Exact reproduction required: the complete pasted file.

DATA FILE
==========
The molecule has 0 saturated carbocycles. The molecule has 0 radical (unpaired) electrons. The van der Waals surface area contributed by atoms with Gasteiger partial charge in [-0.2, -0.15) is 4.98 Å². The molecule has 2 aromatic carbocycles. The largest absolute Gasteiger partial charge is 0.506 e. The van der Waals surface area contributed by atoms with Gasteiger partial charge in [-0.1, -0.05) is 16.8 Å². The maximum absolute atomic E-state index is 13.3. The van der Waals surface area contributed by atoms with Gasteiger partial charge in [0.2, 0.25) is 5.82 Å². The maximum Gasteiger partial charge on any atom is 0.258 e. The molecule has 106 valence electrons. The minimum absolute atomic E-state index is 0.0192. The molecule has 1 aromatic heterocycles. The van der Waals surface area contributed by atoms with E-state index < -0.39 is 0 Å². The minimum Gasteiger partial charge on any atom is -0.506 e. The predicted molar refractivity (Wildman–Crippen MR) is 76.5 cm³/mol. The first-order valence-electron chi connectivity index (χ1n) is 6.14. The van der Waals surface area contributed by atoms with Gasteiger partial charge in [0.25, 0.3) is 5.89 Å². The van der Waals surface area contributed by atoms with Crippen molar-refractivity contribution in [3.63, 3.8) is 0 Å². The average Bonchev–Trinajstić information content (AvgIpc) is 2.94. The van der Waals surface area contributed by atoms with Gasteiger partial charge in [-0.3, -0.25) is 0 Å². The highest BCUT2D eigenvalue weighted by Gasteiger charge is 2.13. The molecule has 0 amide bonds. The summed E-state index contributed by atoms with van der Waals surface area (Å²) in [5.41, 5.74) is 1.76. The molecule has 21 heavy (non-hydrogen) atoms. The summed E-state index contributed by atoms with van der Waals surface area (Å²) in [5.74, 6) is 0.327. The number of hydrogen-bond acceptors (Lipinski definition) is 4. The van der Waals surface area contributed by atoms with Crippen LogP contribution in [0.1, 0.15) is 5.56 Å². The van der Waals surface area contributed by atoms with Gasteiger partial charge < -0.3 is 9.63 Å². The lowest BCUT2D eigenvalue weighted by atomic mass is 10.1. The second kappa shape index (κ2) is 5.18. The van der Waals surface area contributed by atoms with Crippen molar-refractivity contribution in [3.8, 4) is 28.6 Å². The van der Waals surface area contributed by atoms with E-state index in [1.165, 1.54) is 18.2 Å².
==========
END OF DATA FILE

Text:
The molecule has 0 saturated carbocycles. The molecule has 0 radical (unpaired) electrons. The van der Waals surface area contributed by atoms with Gasteiger partial charge in [-0.2, -0.15) is 4.98 Å². The molecule has 2 aromatic carbocycles. The largest absolute Gasteiger partial charge is 0.506 e. The van der Waals surface area contributed by atoms with Gasteiger partial charge in [-0.1, -0.05) is 16.8 Å². The maximum absolute atomic E-state index is 13.3. The van der Waals surface area contributed by atoms with Gasteiger partial charge in [0.2, 0.25) is 5.82 Å². The maximum Gasteiger partial charge on any atom is 0.258 e. The molecule has 106 valence electrons. The minimum absolute atomic E-state index is 0.0192. The molecule has 1 aromatic heterocycles. The van der Waals surface area contributed by atoms with E-state index < -0.39 is 0 Å². The minimum Gasteiger partial charge on any atom is -0.506 e. The predicted molar refractivity (Wildman–Crippen MR) is 76.5 cm³/mol. The first-order valence-electron chi connectivity index (χ1n) is 6.14. The van der Waals surface area contributed by atoms with Gasteiger partial charge in [0.25, 0.3) is 5.89 Å². The van der Waals surface area contributed by atoms with Crippen molar-refractivity contribution in [3.63, 3.8) is 0 Å². The average Bonchev–Trinajstić information content (AvgIpc) is 2.94. The van der Waals surface area contributed by atoms with Gasteiger partial charge in [-0.3, -0.25) is 0 Å². The highest BCUT2D eigenvalue weighted by Gasteiger charge is 2.13. The molecule has 0 amide bonds. The summed E-state index contributed by atoms with van der Waals surface area (Å²) in [5.41, 5.74) is 1.76. The molecule has 21 heavy (non-hydrogen) atoms. The summed E-state index contributed by atoms with van der Waals surface area (Å²) in [5.74, 6) is 0.327. The number of hydrogen-bond acceptors (Lipinski definition) is 4. The van der Waals surface area contributed by atoms with Crippen LogP contribution in [0.1, 0.15) is 5.56 Å². The van der Waals surface area contributed by atoms with Gasteiger partial charge < -0.3 is 9.63 Å². The lowest BCUT2D eigenvalue weighted by atomic mass is 10.1. The second kappa shape index (κ2) is 5.18. The van der Waals surface area contributed by atoms with Crippen molar-refractivity contribution in [3.8, 4) is 28.6 Å². The van der Waals surface area contributed by atoms with E-state index in [1.165, 1.54) is 18.2 Å².